The Union also asserts the Arbitrator erred in finding that the Agency's hiring of some controllers at higher grades than others does not violate Article 84. The Union bases this assertion solely on its claim that the Agency did not treat all controllers identically. The Arbitrator's interpretation of Article 84 as not requiring such identity of treatment is plausible. As such, the Union has failed to establish that the Arbitrator's interpretation of Article 84 fails to draw its essence from the agreement.
The Authority's long-established standard in reviewing an arbitrator's interpretation of contract provisions is deferential because it was the arbitrator's interpretation for which the parties bargained. See Department of Health and Human Services, Social [ v55 p1028 ] Security Administration and American Federation of Government Employees, AFL-CIO, 32 FLRA 79, 88 (1988). See also United Paperworkers International v. Misco, Inc., 484 U.S. 29, 37-38 (1987) (Supreme Court advised that when parties have agreed to have their dispute settled by an arbitrator, it is the arbitrator's view of the meaning of the agreement they have agreed to accept). Based on application of this standard, we deny this exception. [n7]
The Union's exceptions are denied.
File 1: Authority's Decision in 55 FLRA No.
File 2: Opinion of Member Wasserman
Footnote # 1 for 55 FLRA No. 167 - Authority's Decision
Footnote # 2 for 55 FLRA No. 167 - Authority's Decision
Employees shall be paid in accordance with applicable laws, so as to receive the maximum compensation allowable by law except as otherwise provided for in this agreement.
Award at 4.
Footnote # 3 for 55 FLRA No. 167 - Authority's Decision
(1) The highest actual rate of basic pay previously received by an individual while employed in a position in a branch of the Federal Government . . . .
(2) The actual rate of basic pay for the highest grade and step previously held by an individual while employed in a position subject to the General Schedule.
The Union quotes FAA Order 3550.14 as follows:
As a general rule, a person who is reemployed after a break in service is paid a salary based as closely as possible on the currently authorized rate for the grade and step last held prior to separation.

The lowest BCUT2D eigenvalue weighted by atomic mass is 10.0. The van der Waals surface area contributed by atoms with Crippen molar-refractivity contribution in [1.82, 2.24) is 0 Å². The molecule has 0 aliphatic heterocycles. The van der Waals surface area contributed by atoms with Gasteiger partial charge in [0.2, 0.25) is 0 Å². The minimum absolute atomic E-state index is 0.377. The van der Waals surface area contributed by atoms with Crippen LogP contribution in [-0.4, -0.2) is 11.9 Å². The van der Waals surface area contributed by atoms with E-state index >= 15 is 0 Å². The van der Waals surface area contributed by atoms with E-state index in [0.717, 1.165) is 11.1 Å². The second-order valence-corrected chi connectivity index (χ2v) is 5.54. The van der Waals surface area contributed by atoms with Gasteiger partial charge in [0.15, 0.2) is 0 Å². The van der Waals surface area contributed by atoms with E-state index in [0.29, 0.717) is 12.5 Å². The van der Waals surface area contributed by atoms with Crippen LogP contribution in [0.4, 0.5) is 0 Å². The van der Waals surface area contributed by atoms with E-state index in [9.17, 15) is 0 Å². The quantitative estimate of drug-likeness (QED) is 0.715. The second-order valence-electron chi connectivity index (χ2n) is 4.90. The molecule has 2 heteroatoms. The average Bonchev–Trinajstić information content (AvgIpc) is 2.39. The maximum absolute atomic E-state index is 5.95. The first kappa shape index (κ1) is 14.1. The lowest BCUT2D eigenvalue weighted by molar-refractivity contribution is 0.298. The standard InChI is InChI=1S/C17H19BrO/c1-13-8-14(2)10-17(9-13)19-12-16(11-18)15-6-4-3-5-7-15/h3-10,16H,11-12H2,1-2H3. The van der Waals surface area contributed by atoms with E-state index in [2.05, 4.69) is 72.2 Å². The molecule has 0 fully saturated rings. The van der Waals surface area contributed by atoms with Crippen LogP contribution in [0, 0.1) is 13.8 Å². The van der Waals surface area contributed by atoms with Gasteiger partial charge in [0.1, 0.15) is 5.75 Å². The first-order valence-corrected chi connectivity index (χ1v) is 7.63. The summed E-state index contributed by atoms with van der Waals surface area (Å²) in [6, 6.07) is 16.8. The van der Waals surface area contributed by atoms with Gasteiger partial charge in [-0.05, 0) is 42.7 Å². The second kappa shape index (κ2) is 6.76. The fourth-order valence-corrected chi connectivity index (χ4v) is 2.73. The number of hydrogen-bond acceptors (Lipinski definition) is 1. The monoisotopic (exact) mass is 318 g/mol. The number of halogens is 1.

Exceptions at 5.
Footnote # 4 for 55 FLRA No. 167 - Authority's Decision
Agencies may "noncompetitively reinstate transfer, or promote an employee up to the highest grade previously held on a permanent basis . . . provided the employee was not demoted or separated . . . 'for cause' reasons."
Exceptions at 4 (emphasis and ellipses added by Union).
Footnote # 5 for 55 FLRA No. 167 - Authority's Decision
Although the FPM was abolished effective December 31, 1994, we consider its applicability here because the Recruitment Notice, under which the PATCO controllers were re-hired, was open from September 1 to October 15, 1993.
Footnote # 6 for 55 FLRA No. 167 - Authority's Decision
Contrary to our dissenting colleague, we find no basis in the Union's exceptions for concluding that the Union is claiming that the award is deficient as contrary to sections 7103(a)(14)(B) and 7121(c)(5) of the Statute. In fact, the Union makes no claims at all regarding these sections of the Statute.
Footnote # 7 for 55 FLRA No. 167 - Authority's Decision
In denying the exception, we do not necessarily endorse the Arbitrator's reasoning in arriving at his interpretation of the agreement. We also do not endorse his statements regarding whether the agreement would be enforceable if it meant something other than how he interpreted it. It is long and well established that the Authority does not review arbitral reasoning in interpreting contract provisions. See, e.g., U.S. Department of Justice, Im